The zebrafish (Danio rerio) is a well-established model for biomedical and toxicological sciences. At early life-stages, the zebrafish is a superb model for developmental toxicity testing and high-throughput bioactivity screening of chemicals [28,29,30,31]. Zebrafish and humans have remarkably high genetic similarity and share many of the same internal organs, making the model highly relevant to human health research [32]. Additionally, zebrafish develop rapidly and transparently, allowing for observation of organogenesis and teratogenic effects of chemicals in just five days [33]. This ease of use and relevance to human health make the zebrafish an ideal model for toxicity testing, with the major advantage of capturing whole-animal biological complexity that is unavailable with in vitro and in silico screening.

1.5. Bridging the Gap between Exposure Science and Toxicology

To characterize the risk of chemicals to human health and the environment, understanding the frequency and concentrations of chemicals and their potential to interact with biology are both equally necessary. A chemical may not be considered hazardous and worthy of regulation based on known exposure alone. Similarly, a chemical with known bioactivity and little exposure to organisms may not present a significant hazard. By utilizing curated data on known chemical exposures, researchers can identify the chemicals humans are most likely to come into contact with, allowing us to prioritize commonly occurring chemicals for hazard assessment [34,35]. Approaches utilizing in vitro methods, machine learning, and high-throughput screening in lower vertebrates have given us an opportunity to bridge the gap between exposure science and toxicology [36,37,38]. In this study, we present a novel approach utilizing known human exposure data to inform comparative multi-system high-throughput bioactivity screening. By taking a multi-system approach using both in vitro NHBE cells and in vivo zebrafish models for toxicity testing, we aim to utilize two commonly used high-throughput methods for chemical screening, accounting for species differences, sensitivity differences, and whole-animal complexity. This approach is intended to prioritize chemicals that may be further investigated to link specific biological outcomes to chemical exposures.

2. Materials and Methods

2.1. Chemicals and Reagents

Neat chemical stocks were purchased and dissolved in ACS grade n-hexane (Thermo Fisher Scientific, Waltham, MA, USA). HHCB was created at 10 mM due to limits of solubility, and other stock solutions were created at 20 mM. Stock solutions in n-hexane were stored at 4 °C until use. Prior to use, stock solutions were solvent exchanged into ACS-grade dimethyl sulfoxide (DMSO) (Thermo Fisher Scientific, Waltham, MA, USA) and stored at room temperature. Table 2 details the compound category, CAS registry numbers, supplier information, and purity.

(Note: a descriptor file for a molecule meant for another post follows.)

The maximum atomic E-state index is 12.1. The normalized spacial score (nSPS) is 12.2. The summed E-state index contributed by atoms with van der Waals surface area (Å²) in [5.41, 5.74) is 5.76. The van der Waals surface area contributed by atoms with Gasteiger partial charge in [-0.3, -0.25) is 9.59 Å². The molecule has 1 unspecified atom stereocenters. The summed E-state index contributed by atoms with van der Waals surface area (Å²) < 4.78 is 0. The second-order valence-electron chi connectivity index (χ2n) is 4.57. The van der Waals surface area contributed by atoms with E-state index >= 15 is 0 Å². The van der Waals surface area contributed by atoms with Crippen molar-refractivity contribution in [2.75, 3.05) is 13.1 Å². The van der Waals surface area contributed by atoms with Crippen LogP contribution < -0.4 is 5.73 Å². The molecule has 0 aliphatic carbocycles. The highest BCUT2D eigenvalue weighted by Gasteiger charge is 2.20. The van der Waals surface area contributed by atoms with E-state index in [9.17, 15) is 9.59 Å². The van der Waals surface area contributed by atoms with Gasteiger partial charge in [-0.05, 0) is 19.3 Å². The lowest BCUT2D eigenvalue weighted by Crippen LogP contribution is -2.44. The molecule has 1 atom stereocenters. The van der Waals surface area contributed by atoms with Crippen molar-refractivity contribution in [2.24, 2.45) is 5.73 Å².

2.2. Mixture Calculations and Concentration Selection

Chemicals were selected for this study based on frequency of detection in Dixon et al., 2019. Selected exposure concentrations were intended to capture the range of any observed effects for each respective model system in order to compare the potency of bioactive chemicals. Exposure concentrations for individual chemicals were capped based on the maximum effects observed in each model system. Maximum effects were determined based on previously established methods or based on levels in which response saturation was observed. Concentrations were capped for definitive testing at 200 for NHBE and 100 µM for zebrafish.
An equimolar mixture of all fourteen components was created to assess the toxicity of the G14 chemicals identified in Dixon et al., 2019 [2]. The fourteen-component equimolar mixture (G14 Mix) was created using stock solutions in n-hexane (Thermo Fisher Scientific, Waltham, MA, USA) with each component at a final concentration of 1 mM due to limits of solubility. Prior to use, the G14 Mix was solvent exchanged into ACS-grade DMSO. All equimolar mixture exposure concentrations are listed as the concentration of the sum of the components, e.g., the G14 Mix mixture at 140 µM exposure concentration is made up of fourteen chemicals, each at a 10 µM concentration within the whole mixture.
Bioactivity-based mixtures were created upon observing the bioactivity patterns of individual chemicals across zebrafish and NHBE models. For NHBE exposures, mixtures were formed from the individual stock solutions listed in Table 1 and diluted to target concentrations using ACS-grade DMSO and stored at room temperature. For zebrafish mixtures, chemicals were added individually directly to plated embryos with gentle shaking to ensure thorough mixing.